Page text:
Friday, November 10, 2006

Worries Mount Over Excessive CAT Scans

When we undergo CT scanning, we don’t normally realize that we expose ourselves to harmful radiation. Some doctors began to observe that excessive CAT scans could create a really harmful situation.

There haven't been any studies that directly examined whether people who had multiple CT scans went on to develop cancer. But as the number of CT scans has climbed, some doctors have started to take notice of individual patients who have received multiple scans that place their total radiation doses at levels near or beyond those of some survivors of the nuclear attacks on Japan in World War II. Residents of Hiroshima and Nagasaki received a mean dosage of 20 millisieverts, a measurement of radiation exposure, although the bomb survivors received all the radiation at once, which is thought to be riskier, and the type of radiation was different from the X-rays used in modern medical scans. According to a managed-care database, one patient received 341 CT scans over an 18-month period, bringing the radiation exposure to 992.24 millisieverts. Several other patients received more than 100 CT scans.

There's been an explosion in CT scanning in recent years. Scans increased by nearly 50% between 2000 and 2003, when they hit 57 million. The rise comes from rapidly advancing CT technology that gives doctors better, more-detailed information to work with, making the scan widely viewed as one of the most valuable diagnostic tools in the field. What's more, the test is noninvasive and typically doesn't cost anything for insured patients. The test has also become popular as a means for patients to get full-body scans as a check-up.

Now, a range of players in the field are moving to prevent runaway CT scanning, including a large managed-care organization and the nation's largest diagnostics-benefits manager. And General Electric Healthcare has come out with a device that reduces radiation during cardiac CT scans by as much as 70%. "Obviously, the concern is the increased risk related to cancer," says Arl Van Moore, chairman of the American College of Radiology, which is also looking at the issue. Dr. Moore recently appointed an ACR task force to examine the issue of radiation exposure from diagnostic imaging. The group's report and position statement based on its findings is expected to come out next year.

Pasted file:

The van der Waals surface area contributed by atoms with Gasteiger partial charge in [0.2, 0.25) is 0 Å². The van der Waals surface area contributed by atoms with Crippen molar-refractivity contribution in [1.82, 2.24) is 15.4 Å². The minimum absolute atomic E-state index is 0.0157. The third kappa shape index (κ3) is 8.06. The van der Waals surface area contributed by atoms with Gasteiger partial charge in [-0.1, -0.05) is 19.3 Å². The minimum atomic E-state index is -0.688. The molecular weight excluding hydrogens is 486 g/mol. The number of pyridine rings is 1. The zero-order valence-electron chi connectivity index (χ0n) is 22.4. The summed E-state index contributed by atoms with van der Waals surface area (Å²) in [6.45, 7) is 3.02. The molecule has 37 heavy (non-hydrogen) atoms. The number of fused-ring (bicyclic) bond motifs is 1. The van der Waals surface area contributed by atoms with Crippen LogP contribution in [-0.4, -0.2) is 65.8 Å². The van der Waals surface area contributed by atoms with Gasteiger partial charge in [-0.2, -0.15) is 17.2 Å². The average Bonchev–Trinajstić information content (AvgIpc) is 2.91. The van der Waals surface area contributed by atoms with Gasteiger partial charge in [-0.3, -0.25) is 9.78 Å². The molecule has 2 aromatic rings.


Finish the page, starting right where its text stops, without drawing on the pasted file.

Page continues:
Invented in the 1970s, computed axial tomography scans (called CAT or CT scans) use special X-ray machines to take images of the body from multiple angles and can show various types of tissue with detailed precision. But unlike other kinds of advanced images, such as MRIs and ultrasounds, CT scans take pictures using ionizing radiation.

A full-body CT scan measures an estimated 12 millisieverts to 25 millisieverts. A mammogram measures about .84 millisieverts. We get about 3.6 millisieverts a year from natural sources. A 10-millisievert level is associated with an increased risk of cancer, though health experts debate whether a one-time dose carries different risks from those of cumulative exposure.

Children are at the greatest risk for long-term health problems from radiation because of the damage it wreaks on developing cells. In 2001, the Food and Drug Administration put out a notice to health-care professionals emphasizing the need to try to minimize radiation exposure in pediatric patients.

Not everyone in the medical community is embracing the cause. Some feel the risks aren't well-established and that the concern could dissuade patients from getting necessary tests. Reuben Mezrich, professor and chairman at the University of Maryland School of Medicine's Department of Radiology, casts a skeptical eye on the issue, saying there haven't been enough good studies on the risks. He also isn't convinced that radiation accumulates over time, noting that "we're always getting radiated."